Page 19 makes a reference to some curves on a data sheet for a model BBR-7403 which im still trying to find (even online), if you know where to find it please let me know,
Chapter 2: The book talks about resonant circuits and how to take into account the non ideal properties of inductors, which serves as an introduction for circuits used through out the book.
Chapter 3: Covers filters, specifically passive filters, it starts using concepts from chapter 2 on resonant filters to develop simple 2nd order RLC filters, and ends up with multi order filters. It covers Butterworth, Chebyshev and Bessel filter design and characteristics.
The design approach to develop such filters is extremely straightforward, the mathematical derivations are kept to a bare minimum, instead, tables are provided for the reader in a "color by numbers" approach in which you follow a certain procedure to determine the order of the filter needed, and then you just look for the normalized component values on the table, making it extremely simple, however I believe it limits you only to the values presented on the tables.
The author explains how the Butterworth tables are obtained when both the source and load impedance are the same, but he doesnt explain how the tables for uneven load and source impedance are obtained, which kinda disappointed me, the same case happens with the Chebyshev and Bessel tables, in which its left to the reader to find out how the tables were obtained. In my opinion there should be an appendix with the Butterworth, Chebyshev and Bessel mathematical derivations to fill in the gaps for those of us how would like to do more than just crunching numbers, in order to make our own tables for exact load to source impedance ratios as needed.
Chapter 4: In my opinion this is the best chapter in the book, it covers impedance matching networks in depth, and provides you with several methods to calculate the correct answer using either analytical methods, or using the smith chart which is introduced in this chapter and used extensively in the rest of the book. It also provides matlab and other specialized software examples to calculate different parameters of matching networks.
Chapters 5 and 6: Cover Y and S parameters, Chapter 5 gives you an introduction to transistors and an in depth explanation on what are the Y and S parameters, using 2 port network theory, it helps you determine several parameters using transistor datasheet, as well as the smith chart. It also teaches you how to determine S parameters from Y parameters. Chapter 6 works on the design using Y and S parameters, including stability using the Linvill, Stern and Rollet stabilitty factors (no derivations are presented), finding the optimum bias point, and optimizing the circuit to obtain maximum gain or a specified gain by using the impedance matching networks presented on chapter 4, or to stabilize an unstable circuit by means of such matching networks.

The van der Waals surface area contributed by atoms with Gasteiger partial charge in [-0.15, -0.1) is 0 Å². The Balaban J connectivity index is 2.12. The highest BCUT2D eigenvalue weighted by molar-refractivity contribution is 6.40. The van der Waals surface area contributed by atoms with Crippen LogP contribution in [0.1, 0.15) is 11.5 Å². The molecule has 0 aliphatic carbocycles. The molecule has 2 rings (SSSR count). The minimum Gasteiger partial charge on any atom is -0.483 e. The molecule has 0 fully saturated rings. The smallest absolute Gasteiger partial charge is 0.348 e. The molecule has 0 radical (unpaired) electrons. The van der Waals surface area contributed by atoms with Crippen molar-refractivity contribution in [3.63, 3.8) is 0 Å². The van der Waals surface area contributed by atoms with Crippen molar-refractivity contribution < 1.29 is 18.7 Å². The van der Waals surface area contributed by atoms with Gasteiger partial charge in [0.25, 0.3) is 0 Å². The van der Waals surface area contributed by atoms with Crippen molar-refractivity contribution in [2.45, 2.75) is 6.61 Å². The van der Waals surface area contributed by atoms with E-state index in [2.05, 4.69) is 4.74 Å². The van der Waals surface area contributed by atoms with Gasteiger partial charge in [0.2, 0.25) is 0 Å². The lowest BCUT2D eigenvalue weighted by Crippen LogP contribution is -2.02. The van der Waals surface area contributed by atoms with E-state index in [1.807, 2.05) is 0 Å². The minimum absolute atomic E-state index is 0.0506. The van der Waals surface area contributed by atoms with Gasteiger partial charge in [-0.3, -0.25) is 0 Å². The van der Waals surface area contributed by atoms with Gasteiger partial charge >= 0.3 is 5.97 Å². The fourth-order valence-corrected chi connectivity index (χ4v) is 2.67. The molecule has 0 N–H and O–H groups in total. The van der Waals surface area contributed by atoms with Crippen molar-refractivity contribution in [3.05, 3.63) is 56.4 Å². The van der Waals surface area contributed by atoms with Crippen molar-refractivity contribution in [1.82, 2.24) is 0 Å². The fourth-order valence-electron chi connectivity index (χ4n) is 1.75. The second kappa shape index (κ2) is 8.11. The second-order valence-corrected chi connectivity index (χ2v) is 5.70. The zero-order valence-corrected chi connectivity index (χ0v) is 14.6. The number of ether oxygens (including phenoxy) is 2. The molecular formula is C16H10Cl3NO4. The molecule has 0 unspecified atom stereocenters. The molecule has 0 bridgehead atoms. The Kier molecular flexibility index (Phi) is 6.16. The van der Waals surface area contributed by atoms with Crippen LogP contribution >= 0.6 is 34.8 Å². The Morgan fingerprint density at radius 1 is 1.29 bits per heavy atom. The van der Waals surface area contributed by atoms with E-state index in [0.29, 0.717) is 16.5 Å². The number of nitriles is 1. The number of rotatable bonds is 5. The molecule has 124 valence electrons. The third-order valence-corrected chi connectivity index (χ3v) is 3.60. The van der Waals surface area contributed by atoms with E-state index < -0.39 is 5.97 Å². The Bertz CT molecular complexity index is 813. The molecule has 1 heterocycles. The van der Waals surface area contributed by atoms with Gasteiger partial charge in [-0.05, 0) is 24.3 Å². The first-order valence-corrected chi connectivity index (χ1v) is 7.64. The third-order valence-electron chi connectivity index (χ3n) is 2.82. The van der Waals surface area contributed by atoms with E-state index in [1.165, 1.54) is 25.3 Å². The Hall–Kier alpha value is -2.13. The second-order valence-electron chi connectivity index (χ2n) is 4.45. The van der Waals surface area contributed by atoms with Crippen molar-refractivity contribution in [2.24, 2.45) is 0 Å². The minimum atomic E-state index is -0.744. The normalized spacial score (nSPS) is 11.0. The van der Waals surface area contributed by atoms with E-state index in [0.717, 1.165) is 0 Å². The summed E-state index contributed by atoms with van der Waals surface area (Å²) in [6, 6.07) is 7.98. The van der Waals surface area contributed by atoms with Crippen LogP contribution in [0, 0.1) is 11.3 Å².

These two chapers could be considered the most complex or math heavy chapters in the book, however no mathematical derivations are presented, but rather the final formulae. Again, the smith chart is the main tool to calculate the different parameters including stability circles. Everything is further explained by using the Matlab RF toolbox , and providing a design example at the end of chapter 6 using software tools.
It should be noted that the before mentioned chapters cover only small signal. Also, eventhough the material is very well presented, it only really tells you how to bias a certain transistor, and not how a real amplifier works as a whole and how the different stages interact with each other, it doesnt provide a real life circuit of say a low noise amplifier. I think there should be a schematic of a real amplifier with a brief explanation and what each of the stages do, although I understand that an entire book could be made just on amplifiers.
Chapter 7: This in my opinion is the poorest chapter in the entire book. It is 16 pages long, from which 4 are just datasheets. It barely covers amplification clases (A, B, C), but the author just mentions them. Theres actually no power amplifier desing, but rather power amplifier characteristics, no biasing or configurations are actually explained but rather a block diagram approach is used. Instead, it covers how to match power amplifiers to coaxial lines using a Balun and how Balun's are made. The automatic shutdown circuitry explanation is only one paragraph long.